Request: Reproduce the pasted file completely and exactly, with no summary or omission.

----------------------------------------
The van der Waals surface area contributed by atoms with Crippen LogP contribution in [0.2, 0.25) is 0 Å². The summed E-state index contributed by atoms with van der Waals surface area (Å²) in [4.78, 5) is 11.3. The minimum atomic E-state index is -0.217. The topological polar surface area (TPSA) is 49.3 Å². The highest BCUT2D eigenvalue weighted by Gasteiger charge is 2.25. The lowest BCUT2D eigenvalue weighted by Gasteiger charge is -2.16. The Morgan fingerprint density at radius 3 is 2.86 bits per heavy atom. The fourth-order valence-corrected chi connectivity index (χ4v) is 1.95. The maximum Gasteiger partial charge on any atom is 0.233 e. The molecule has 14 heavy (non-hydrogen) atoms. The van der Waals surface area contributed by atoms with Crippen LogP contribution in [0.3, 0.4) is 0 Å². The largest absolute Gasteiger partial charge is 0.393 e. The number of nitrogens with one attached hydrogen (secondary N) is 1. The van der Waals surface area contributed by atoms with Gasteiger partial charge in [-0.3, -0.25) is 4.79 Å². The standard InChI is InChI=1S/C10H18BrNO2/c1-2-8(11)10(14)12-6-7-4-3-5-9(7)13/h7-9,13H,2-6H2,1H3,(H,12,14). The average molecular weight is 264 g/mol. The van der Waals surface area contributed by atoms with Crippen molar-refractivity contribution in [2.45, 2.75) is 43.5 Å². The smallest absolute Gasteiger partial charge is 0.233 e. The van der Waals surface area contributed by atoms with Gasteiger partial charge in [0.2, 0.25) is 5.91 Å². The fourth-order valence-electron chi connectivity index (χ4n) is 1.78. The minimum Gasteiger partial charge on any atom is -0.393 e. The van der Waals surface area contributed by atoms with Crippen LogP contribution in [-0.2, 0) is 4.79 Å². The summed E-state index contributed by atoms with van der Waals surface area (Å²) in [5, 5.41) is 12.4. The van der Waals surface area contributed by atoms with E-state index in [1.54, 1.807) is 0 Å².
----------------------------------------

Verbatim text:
The van der Waals surface area contributed by atoms with Crippen LogP contribution in [0.2, 0.25) is 0 Å². The summed E-state index contributed by atoms with van der Waals surface area (Å²) in [4.78, 5) is 11.3. The minimum atomic E-state index is -0.217. The topological polar surface area (TPSA) is 49.3 Å². The highest BCUT2D eigenvalue weighted by Gasteiger charge is 2.25. The lowest BCUT2D eigenvalue weighted by Gasteiger charge is -2.16. The Morgan fingerprint density at radius 3 is 2.86 bits per heavy atom. The fourth-order valence-corrected chi connectivity index (χ4v) is 1.95. The maximum Gasteiger partial charge on any atom is 0.233 e. The molecule has 14 heavy (non-hydrogen) atoms. The van der Waals surface area contributed by atoms with Crippen LogP contribution in [0.3, 0.4) is 0 Å². The largest absolute Gasteiger partial charge is 0.393 e. The number of nitrogens with one attached hydrogen (secondary N) is 1. The van der Waals surface area contributed by atoms with Gasteiger partial charge in [-0.3, -0.25) is 4.79 Å². The standard InChI is InChI=1S/C10H18BrNO2/c1-2-8(11)10(14)12-6-7-4-3-5-9(7)13/h7-9,13H,2-6H2,1H3,(H,12,14). The average molecular weight is 264 g/mol. The van der Waals surface area contributed by atoms with Crippen molar-refractivity contribution in [2.45, 2.75) is 43.5 Å². The smallest absolute Gasteiger partial charge is 0.233 e. The van der Waals surface area contributed by atoms with Gasteiger partial charge in [0.2, 0.25) is 5.91 Å². The fourth-order valence-electron chi connectivity index (χ4n) is 1.78. The minimum Gasteiger partial charge on any atom is -0.393 e. The van der Waals surface area contributed by atoms with Crippen LogP contribution in [-0.2, 0) is 4.79 Å². The summed E-state index contributed by atoms with van der Waals surface area (Å²) in [5, 5.41) is 12.4. The van der Waals surface area contributed by atoms with E-state index in [1.54, 1.807) is 0 Å².